Life on the poverty line at Rs 15,000 a month!

Earning four times the limit of Rs 33.33 a day, and still struggling

Life on the poverty line at  Rs 15,000 a month!

It’s official. Spending more than Rs 33.33 a day in urban areas and Rs 27.20 in rural, the average Indian has finally broken out of the poverty trap. An escape so dramatic that the Centre on Tuesday had claimed that only 22 per cent of the population live Below the Poverty Line (BPL).

Now, here is a living example of a four-member nuclear family in Bangalore, for whom even a household monthly income of Rs 15,000 is a precarious perch on the BPL line.  

But before a look at the illustrative yet real case of Rajeshwari and family, here’s a simple piece of arithmetic pegged on the Planning Commission’s limit of Rs 33.33 a day for the urban poor: A family of four should exist on Rs 132 a day, or Rs 3,960 a month.

Based in JP Nagar, Rajeshwari’s family of four gets almost four times that amount. By the Planning Commision’s calculation, she ought to be ultra rich. But reality stings hard.

“My family and I won’t make anywhere close to that mark if I didn’t work as a domestic maid in two flats, and earn something extra doing a part-time job in a Union office. If my husband, a painter, is lucky, he gets a full month’s contract,” she explained to Deccan Herald.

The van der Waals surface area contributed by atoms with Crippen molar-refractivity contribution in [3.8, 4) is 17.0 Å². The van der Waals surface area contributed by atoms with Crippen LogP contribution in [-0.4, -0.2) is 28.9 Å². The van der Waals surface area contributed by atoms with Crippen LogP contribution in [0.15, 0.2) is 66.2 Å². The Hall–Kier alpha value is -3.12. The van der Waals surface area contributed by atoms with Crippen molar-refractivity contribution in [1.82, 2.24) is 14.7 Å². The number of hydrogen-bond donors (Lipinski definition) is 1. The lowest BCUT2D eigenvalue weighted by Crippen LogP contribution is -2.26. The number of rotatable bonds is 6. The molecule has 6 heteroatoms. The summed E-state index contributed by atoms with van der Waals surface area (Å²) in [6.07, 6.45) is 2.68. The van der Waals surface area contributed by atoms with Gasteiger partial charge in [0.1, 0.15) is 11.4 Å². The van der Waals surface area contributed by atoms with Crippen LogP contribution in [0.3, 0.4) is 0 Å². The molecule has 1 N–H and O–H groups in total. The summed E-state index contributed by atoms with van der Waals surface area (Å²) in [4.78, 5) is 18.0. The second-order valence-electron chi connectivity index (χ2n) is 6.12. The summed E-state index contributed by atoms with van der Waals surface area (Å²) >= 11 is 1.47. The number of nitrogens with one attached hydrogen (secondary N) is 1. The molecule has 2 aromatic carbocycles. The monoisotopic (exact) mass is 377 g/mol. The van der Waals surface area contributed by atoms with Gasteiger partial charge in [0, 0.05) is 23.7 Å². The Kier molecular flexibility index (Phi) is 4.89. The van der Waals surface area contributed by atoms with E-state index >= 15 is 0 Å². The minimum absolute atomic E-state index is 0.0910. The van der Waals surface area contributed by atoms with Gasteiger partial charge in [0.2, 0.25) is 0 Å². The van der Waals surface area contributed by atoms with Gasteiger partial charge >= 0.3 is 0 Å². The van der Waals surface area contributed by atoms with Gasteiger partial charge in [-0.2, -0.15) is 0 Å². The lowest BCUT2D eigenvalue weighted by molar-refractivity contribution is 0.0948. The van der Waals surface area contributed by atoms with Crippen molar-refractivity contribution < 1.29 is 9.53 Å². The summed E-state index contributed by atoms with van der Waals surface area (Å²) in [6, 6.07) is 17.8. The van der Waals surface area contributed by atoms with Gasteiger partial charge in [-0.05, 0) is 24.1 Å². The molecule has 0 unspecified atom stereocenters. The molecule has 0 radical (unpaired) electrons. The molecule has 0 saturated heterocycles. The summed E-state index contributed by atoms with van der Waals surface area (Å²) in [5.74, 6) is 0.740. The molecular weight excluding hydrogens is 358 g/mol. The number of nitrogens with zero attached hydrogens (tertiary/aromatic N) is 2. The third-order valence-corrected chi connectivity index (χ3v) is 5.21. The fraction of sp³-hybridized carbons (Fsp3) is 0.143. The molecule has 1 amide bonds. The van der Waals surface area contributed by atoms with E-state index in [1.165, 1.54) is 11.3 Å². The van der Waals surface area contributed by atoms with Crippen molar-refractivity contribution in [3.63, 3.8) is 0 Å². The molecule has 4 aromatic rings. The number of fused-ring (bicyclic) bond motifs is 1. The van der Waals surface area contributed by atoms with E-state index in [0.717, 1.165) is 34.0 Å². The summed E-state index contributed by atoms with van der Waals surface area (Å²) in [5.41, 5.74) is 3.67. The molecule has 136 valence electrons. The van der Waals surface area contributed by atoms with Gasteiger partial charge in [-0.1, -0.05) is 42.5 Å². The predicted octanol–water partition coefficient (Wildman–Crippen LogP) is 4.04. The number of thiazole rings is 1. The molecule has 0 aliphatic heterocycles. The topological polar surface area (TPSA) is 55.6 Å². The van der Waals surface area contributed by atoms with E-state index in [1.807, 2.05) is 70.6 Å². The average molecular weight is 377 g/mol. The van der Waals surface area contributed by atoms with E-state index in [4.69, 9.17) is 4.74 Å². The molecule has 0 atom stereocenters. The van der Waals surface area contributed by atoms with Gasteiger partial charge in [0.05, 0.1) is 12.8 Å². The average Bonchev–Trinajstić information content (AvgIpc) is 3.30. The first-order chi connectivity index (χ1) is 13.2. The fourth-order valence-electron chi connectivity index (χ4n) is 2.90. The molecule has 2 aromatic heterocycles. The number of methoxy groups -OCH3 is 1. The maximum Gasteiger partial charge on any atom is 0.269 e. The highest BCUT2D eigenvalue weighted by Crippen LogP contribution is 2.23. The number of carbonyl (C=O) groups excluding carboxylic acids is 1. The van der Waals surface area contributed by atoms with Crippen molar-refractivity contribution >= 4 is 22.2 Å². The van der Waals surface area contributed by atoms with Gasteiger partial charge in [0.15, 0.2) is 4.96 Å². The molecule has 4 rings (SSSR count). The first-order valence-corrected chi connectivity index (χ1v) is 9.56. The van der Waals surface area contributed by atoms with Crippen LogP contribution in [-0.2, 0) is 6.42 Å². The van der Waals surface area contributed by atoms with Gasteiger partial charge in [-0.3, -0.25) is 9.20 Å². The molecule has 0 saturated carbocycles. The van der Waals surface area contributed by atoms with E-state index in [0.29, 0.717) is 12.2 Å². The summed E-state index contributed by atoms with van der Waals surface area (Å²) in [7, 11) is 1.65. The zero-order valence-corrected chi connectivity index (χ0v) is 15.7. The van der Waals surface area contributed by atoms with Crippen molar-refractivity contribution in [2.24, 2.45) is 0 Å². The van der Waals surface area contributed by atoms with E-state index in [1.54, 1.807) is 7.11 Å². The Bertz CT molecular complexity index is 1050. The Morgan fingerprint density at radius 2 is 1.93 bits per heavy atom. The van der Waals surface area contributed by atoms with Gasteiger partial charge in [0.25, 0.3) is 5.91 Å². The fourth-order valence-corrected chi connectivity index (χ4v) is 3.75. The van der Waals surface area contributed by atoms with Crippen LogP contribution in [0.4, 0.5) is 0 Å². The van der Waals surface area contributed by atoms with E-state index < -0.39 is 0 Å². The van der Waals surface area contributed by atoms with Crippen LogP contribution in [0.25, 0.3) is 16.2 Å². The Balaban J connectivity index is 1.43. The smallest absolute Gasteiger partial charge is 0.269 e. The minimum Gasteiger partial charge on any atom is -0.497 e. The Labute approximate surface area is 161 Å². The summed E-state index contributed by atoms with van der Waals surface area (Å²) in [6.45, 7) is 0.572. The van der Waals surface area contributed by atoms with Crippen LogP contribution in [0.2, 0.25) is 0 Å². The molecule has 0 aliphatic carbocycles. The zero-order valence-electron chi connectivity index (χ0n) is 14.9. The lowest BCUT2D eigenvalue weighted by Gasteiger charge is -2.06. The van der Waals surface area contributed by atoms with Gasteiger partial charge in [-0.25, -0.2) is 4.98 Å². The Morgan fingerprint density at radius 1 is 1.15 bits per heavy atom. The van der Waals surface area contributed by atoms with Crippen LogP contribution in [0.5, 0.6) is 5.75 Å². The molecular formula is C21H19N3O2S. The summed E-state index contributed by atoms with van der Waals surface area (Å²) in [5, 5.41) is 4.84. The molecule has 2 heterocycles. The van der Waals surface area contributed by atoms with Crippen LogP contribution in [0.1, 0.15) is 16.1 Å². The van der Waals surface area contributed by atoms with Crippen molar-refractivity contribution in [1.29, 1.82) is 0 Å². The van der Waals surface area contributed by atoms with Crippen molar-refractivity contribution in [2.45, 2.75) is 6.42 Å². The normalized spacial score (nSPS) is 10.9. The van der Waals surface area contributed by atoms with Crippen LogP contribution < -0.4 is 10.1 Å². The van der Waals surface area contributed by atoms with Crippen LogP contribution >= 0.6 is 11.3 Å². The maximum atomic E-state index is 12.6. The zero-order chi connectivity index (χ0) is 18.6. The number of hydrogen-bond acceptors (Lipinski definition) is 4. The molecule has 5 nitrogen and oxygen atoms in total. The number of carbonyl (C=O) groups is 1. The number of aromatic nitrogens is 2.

Her salary of Rs 7,000 and her husband’s Rs 8,000 (irregular if a painting contract doesn’t materialise) is barely adequate to cover the house rent, school fees of her two young daughters, monthly ration, medical expenses and utility bills.

Against all odds, Rajeshwari had enrolled her two daughters in a private English-medium school. She had a reason, strong enough to take loans and salary advance from her employers to fund her children’s education.

“My parents could not afford an English medium education for me. Neither can my husband find a better-paying job that requires a working knowledge of English. I didn’t want my children to suffer the same fate,” she contended.   

Unfazed by the annual fees of Rs 40,000 and Rs 30,000 for her daughters, she had taken the advance, agreeing to forgo part of her monthly pay.

“I end up getting hardly anything every month. It gets really tough, I have to somehow manage.”

Parental help was out of question as they had disowned her after she married a Christian. Keen to keep her children healthy, vaccinated and safe, she would take them to a private hospital, even if that meant digging deeper into her virtually non-existent purse.

But if Rajeshwari’s aspirations and ability to fight have kept her confidence high, the vast majority of the City’s slum dwellers are not so lucky. Trapped in an unending cycle of debts, they are at the mercy of their employers and the system. For the likes of domestic maids, Muniyamma and Triveni of Gubbala slum, household incomes of about
Rs 8,000 are a cruel test of endurance.

Earning a few rupees more than Rs 33.33 a day, they had no living memory of a rupee saved. Neither will their hard-pressed children, even in the distant future.    

Comments (+)